Practitioners should avoid using the emergency access function outside of its intended use. Use of the function is audited by the ADHA, and patients can opt to receive notifications when the emergency access function is used. It is important that practitioners familiarise themselves with how to use the general access feature as the primary portal in the My Health Record. As use of the emergency access function bypasses access restrictions, if any, on a My Health Record, use of the feature outside of its intended use risks potential inadvertent breaches of privacy.

What are the consequences for misuse of the My Health Records system?

Offences under the My Health Records Act, for example, can carry civil and even criminal penalties. However, it is worth noting that the Office of the Australian Information Commissioner has published a position that it will not seek a civil penalty order for all contraventions of a civil penalty provision in the Privacy Act or My Health Records Act. It states it is unlikely to seek a civil penalty order for minor or inadvertent contraventions, where the entity or person responsible for the contravention has cooperated with the investigation and taken steps to avoid future contraventions.[1]

Civil penalties can also apply for a failure to notify the Information Commissioner and the ADHA when an organisation becomes aware that an offence under the My Health Records Act may have been committed. If you believe that there may have been a breach of privacy, health service organisations or individuals should seek immediate advice as to whether they are required to notify the event.

An individual who has been affected by a privacy breach can also make complaint to the Information Commissioner, who will generally try to get the parties to agree on an outcome of the complaint but also has the power to make a determination. Among a range of possible outcomes, the Information Commissioner has the power to order an organisation pay financial compensation to an affected individual in its determination. This is separate from a civil penalty order.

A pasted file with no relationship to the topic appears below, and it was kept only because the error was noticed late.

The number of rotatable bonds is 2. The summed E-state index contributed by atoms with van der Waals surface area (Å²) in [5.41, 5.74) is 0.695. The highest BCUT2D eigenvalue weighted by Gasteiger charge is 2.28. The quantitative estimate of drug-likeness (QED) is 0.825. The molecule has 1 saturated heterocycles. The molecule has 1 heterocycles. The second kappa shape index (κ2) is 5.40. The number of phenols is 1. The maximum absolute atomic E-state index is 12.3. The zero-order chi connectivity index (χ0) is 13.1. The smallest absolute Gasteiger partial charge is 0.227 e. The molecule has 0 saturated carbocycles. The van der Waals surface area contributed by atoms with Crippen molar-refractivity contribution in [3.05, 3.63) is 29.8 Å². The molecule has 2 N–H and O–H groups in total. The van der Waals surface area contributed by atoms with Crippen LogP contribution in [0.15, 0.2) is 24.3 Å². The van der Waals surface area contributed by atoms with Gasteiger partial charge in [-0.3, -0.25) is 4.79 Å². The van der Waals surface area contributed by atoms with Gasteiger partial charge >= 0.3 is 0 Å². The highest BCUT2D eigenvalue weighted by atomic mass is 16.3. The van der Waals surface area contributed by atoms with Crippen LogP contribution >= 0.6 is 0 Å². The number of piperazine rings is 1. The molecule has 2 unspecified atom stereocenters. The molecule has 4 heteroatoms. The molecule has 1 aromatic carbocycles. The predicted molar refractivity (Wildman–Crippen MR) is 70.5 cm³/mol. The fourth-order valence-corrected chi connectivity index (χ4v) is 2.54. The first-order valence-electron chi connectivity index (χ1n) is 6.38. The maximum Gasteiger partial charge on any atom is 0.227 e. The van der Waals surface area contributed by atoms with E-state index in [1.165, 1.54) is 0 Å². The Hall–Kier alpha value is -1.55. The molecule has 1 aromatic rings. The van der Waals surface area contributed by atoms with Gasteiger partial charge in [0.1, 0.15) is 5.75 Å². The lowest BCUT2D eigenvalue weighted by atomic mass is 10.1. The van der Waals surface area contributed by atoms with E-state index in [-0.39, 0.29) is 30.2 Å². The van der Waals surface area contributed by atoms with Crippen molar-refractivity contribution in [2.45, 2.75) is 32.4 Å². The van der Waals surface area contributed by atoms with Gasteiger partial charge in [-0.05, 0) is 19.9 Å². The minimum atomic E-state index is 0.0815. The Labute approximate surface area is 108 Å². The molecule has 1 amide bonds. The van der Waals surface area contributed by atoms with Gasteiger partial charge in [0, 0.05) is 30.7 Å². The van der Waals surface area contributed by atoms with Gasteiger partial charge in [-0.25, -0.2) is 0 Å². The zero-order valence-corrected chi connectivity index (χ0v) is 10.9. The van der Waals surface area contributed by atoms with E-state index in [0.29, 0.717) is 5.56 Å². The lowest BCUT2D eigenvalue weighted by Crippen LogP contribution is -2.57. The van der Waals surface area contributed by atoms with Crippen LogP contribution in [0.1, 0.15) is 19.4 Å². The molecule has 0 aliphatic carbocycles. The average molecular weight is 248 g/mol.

Practitioners should familiarise themselves with the My Health Records interface that they have access to and the differences between the general access feature and the emergency access function. Use of the correct functions in the appropriate circumstances reduced the risk of inadvertent breaches of privacy.

The requirement for all healthcare provider organisations to have a security and access policy in place to manage the security and integrity of software in their organisations, is an added mitigating element to reduce the risk of inadvertent breaches of privacy.

If you suspect a breach of privacy may have occurred, you may have an obligation to notify the Office of the Australian Information Commissioner and the ADHA, and you should seek immediate advice in respect to these obligations. You should also review the incident to identify the cause and steps that you can take to avoid future contraventions.

[1] Guide to privacy regulatory action; Chapter 7: Civil penalties- serious or repeated interference with privacy and other penalty provisions. Office of the Australian Information Commissioner, January 2023

This article was written by Meridian Lawyers’ Principal Kellie Dell’Oro with the assistance of Solicitor Daniel Lewis.

Disclaimer: This information is current as of August 2023. This article does not constitute legal advice and does not give rise to any solicitor/client relationship between Meridian Lawyers and the reader. Professional legal advice should be sought before acting or relying upon the content of this article.

For immediate advice and incident support, call PDL on 1300 854 838 to speak with one of our Professional Officers. We are here to support our pharmacist members 24/7.